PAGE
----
Montana Districting and Apportionment Commissioner Joe Lamson is resigning his post due to health reasons, he said Monday.
Former Superintendent of Public Instruction Denise Juneau has been appointed by Democratic Sen. Minority Leader Jill Cohenour to fill Lamson’s position on the five-member commission, which draws Montana’s political district maps.
Lamson wrote in a letter to his fellow commissioners that he is resigning due to reasons of personal health.
“Well, I’m looking at the back side of 73, and I’m kind of a numbers guy — in the last three years, the average lifespan of the white male has decreased by two years, so the train is actually moving faster,” Lamson told Montana Free Press Monday evening. “You just sort of sit there and play the numbers. It’s gonna be much healthier for me.”
He noted that several of his old comrades — people like longtime Butte legislator Art Noonan — have passed away this year.
“Certainly this year has been crushing,” he said. “They weren’t just casual acquaintances, but these were people that were in the trenches with you. Life’s short.”
The Districting and Apportionment Commission is in the throes of debate over how to draw the Montana legislative districts that will define the state’s political playing field over the next decade. The body, which includes four partisan appointees and one nonpartisan presiding officer, is set to begin taking votes on the map following the November election. The new districts will take effect in 2024.
Lamson has served on each decennial redistricting commission since 2000 and served as a staffer in the 1980 cycle. He has established a long legacy as a Democratic political operative in the state, directing the Montana Democratic Party from 1981 to 1983. He also served as Democratic Congressman Pat Williams’ state director and ran Williams’ campaigns until 1996.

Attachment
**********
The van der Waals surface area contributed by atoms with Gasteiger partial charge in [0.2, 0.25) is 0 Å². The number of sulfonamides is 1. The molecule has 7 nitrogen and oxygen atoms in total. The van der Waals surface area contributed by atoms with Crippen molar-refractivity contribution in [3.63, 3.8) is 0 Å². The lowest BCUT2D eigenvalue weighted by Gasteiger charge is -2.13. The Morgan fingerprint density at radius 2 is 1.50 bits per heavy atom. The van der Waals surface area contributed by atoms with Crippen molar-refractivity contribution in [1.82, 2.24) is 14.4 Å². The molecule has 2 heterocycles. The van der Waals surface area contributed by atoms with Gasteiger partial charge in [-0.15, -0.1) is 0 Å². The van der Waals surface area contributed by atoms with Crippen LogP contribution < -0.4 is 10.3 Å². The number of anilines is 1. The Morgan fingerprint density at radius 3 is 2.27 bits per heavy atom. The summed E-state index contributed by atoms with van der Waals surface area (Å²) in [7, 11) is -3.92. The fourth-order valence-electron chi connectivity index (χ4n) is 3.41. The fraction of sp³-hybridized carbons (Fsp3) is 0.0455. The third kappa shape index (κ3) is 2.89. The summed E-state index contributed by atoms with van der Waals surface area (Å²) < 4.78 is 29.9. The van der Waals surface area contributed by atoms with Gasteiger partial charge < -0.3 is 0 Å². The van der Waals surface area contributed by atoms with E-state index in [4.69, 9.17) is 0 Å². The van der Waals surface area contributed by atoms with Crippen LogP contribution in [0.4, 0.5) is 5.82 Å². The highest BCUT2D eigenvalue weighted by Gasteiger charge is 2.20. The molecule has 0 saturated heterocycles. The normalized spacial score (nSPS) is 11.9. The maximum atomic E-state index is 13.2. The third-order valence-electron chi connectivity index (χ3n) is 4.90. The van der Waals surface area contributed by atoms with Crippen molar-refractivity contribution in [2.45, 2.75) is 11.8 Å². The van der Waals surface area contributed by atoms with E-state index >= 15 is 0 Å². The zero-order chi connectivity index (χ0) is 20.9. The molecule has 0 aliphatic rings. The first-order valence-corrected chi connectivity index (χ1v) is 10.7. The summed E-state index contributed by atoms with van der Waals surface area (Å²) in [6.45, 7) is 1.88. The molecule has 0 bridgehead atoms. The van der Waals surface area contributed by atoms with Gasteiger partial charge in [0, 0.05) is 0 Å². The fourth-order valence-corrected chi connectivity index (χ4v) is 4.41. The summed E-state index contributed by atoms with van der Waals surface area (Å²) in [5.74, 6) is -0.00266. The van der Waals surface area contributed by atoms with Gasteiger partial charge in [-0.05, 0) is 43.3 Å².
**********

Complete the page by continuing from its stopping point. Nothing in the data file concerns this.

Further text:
As politically engaged Montanans try to parse the debates swirling around the proposed legislative maps, one way to make sense of the various indices, criteria and metrics under discussion is to look at how they apply to the current map.
He said that feels confident leaving the rest of the process in the hands of Juneau and Democratic Commissioner Kendra Miller, who staffed for Democrats on the 2010 commission and “has downloaded my considerable institutional memory six ways from Sunday.”
“I am deeply humbled to have been a member of our independent constitutional commission for the past three decades,” he wrote in his resignation letter. “Throughout that time my goal has always been to ensure our most fundamental democratic right of one person, one vote for all Montanans.”
Commission chairwoman Maylinn Smith said she received notification of Juneau’s appointment Monday, and that the change should not affect the commission’s process.
“I’m grateful for [Lamson’s] years of service, and the knowledge he brought to the commision,” Smith said.
Juneau said in an interview Monday she’s excited for the job and to offer a voice for the state’s tribal communities on the commission.
“It’s great to be a part of how our state is going to look in the Legislature and who gets to be the voices on the floor over the next decade,” she said.
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Missoula’s leaders, struggling with their own complex homelessness issues, are likely to view Bozeman’s tenuous approval of an urban camping ordinance as a green light to move forward with restricting the same activity.
The Montana Supreme Court upheld Attorney General Austin Knudsen’s decision to block a proposed ballot initiative that could have asked Montana voters to place a hard cap on property tax collections next year.